"I guess the greatest days are where you're just getting to the limit of your comfort zone." PIC: Philip Ebert

Comfort Zones: new film offers a philosophical take on extreme skiing in Scotland

Your typical backcountry ski film usually contains a number of key ingredients. Firstly and most obviously, it must feature high-level, heart-in-mouth skiing: big, gut-wrenching drops must be landed; sketchy entries into steep, narrow couloirs must be stuck; and high-velocity turns must throw buckets of feather-light powder snow into pristine blue skies. Secondly, there should be an element of terrain porn: in addition to close-ups of the talent, there should also be a few pull-back shots showing the riders in question as tiny specks flying down vast, intimidating sections of mountainside. There should be atmospheric musical accompaniment for the action sequences, of course, perhaps a bit of chat from the stars, and last but by no means least, there must always, always be a crash reel at the end. As the old saying goes, if you’re not falling you’re not trying, and nothing puts all those perfect descents into perspective quite like seeing a few proper, full-on wipe-outs – ideally of the kind that North Americans describe as a “yard sale” as skis, poles and sundry other bits of kit are sent flying all over the mountainside.

Katie Small, on her way to winning the Lawers of Gravity freeride contest in 2016.

“The atmosphere’s brilliant” - freeride ski champ Katie Small on the appeal of the Scottish Freedom Series

By my count the Scottish Freedom Series turns five this year, so on Saturday, as the nation’s best backcountry skiers and snowboarders prepare to take turns launching themselves down a gnarly slab of unpisted mountainside somewhere on the north shore of Loch Tay for the 2019 Lawers of Gravity event, they will also be preparing to launch the fifth season of the SFS. True, Scotland’s first ever freeride ski and board contest, the Coe Cup, was held on Glencoe’s fearsome Flypaper way back in 2012, so you could argue that the SFS was really born then. However, the first time there was a proper series with multiple events was 2014, when there were contests at CairnGorm, Nevis Range and Glenshee as well as Glencoe. The series also ran in 2015 and 2016, it took a year off in 2017, when the Canadians stole all our snow, but it was back with a vengeance in 2018, as the Beast From the East dished up stellar conditions for the tail-end of the season.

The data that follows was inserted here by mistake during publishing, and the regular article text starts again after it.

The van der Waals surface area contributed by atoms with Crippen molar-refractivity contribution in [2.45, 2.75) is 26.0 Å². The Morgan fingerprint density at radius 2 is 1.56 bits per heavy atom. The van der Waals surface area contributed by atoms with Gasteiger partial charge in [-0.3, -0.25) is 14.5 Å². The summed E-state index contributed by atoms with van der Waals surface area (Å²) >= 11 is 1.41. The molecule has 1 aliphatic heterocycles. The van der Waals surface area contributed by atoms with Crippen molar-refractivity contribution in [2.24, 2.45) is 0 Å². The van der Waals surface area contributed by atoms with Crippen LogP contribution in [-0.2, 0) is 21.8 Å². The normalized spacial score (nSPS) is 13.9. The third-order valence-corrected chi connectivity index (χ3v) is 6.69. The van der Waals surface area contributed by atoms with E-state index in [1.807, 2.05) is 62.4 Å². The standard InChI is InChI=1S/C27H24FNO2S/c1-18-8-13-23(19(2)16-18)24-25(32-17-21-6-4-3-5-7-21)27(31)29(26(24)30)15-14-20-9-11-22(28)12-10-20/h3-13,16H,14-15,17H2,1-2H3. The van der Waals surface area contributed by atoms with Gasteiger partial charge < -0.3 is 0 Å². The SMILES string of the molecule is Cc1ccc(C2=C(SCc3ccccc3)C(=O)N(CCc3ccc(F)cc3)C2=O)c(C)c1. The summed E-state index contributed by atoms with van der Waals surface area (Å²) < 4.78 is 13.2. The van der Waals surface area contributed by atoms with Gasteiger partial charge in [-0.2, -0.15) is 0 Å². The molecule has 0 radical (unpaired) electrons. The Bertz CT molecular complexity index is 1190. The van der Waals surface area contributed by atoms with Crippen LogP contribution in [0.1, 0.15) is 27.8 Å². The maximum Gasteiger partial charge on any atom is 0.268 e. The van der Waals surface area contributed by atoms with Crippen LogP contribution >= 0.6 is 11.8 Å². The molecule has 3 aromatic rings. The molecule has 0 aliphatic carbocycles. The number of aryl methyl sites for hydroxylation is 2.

Dr Adam Watson in 2012 near his home in Crathes, Abderdeenshire. PIC: Robert Perry for The Scotsman

Scotland is poorer for the passing of Dr Adam Watson, but his wonderful writing lives on

Scotland’s mountain-going community was united in sadness at the end of last month, following the death of the great ecologist and mountaineer Dr Adam Watson, who passed away after a short illness at the age of 89. The writer and broadcaster Cameron McNeish described him as “a giant in wildlife and landscape conservation” and a spokesman for RSPB Scotland hailed him as “arguably the most knowledgeable Scottish naturalist and ornithologist of the last century.” His friend and fellow snow patch researcher Iain Cameron said he was “an irreplaceable man to his family, and to Scottish science.”

The interior of the new Lumen Mountain Photography Gallery in Kronplatz, Italy

Why Scotland should celebrate high culture with a museum of the mountains

This winter, visitors to the Italian ski resort of Kronplatz will be able to enjoy a little extra culture between runs courtesy of Lumen, South Tyrol’s new museum of mountain photography, which has just opened in a stylishly repurposed cable-car building at an altitude of 2,275 metres. Designed by local architect Gerhard Mahlknecht, the four-storey exhibition space will display vintage shots by pioneering lensmen including Joseph Tairraz of France, Jules Beck of Switzerland and Vittorio Sella of Italy, as well as work by contemporary photographers.